An examination of differential weighting of successive waves of magazine readership estimates

Combining successive waves of magazine readership data, or creating doublebases have been common practices for the purpose of providing more stable data than would be produced by a smaller sample of data. An MRI doublebase consists of two studies of approximately 20,000 adults each, and therefore about 40,000 adults. Each study is based on combining two survey waves of approximately 10,000 adults each.

However, the combining of samples has traditionally been based on equal weighting—which has to be considered arbitrary.

The differences observed in two successive report periods of readership data may be partially due to sampling variation, but may be partly due to actual trends in readership for at least some magazines.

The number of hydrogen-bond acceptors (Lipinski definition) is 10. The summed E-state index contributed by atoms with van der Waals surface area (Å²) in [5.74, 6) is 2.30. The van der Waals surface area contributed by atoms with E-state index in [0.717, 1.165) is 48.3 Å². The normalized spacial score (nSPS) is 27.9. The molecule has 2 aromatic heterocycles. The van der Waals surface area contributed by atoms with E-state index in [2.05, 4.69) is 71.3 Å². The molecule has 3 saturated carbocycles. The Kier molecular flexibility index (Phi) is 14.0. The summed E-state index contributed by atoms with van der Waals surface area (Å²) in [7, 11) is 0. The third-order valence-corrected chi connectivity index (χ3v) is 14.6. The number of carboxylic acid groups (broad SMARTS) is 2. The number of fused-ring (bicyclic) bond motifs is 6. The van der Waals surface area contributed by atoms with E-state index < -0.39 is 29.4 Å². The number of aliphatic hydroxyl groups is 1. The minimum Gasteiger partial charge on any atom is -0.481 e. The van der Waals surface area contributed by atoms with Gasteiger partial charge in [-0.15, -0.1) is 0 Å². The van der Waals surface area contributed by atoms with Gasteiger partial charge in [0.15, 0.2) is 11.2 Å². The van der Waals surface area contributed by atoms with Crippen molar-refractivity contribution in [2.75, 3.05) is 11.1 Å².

Our hypothesis is therefore that combining data that gives more weight to the more recent report period may produce averages that are more predictive of the next set of readership estimates. If so, this would represent a very useful finding for media planners and buyers, since they generally look at readership data for the purpose of estimating a future schedule. If it turned out that 50/50 weighting could not be improved upon, this would serve to support the current practice of doublebase.

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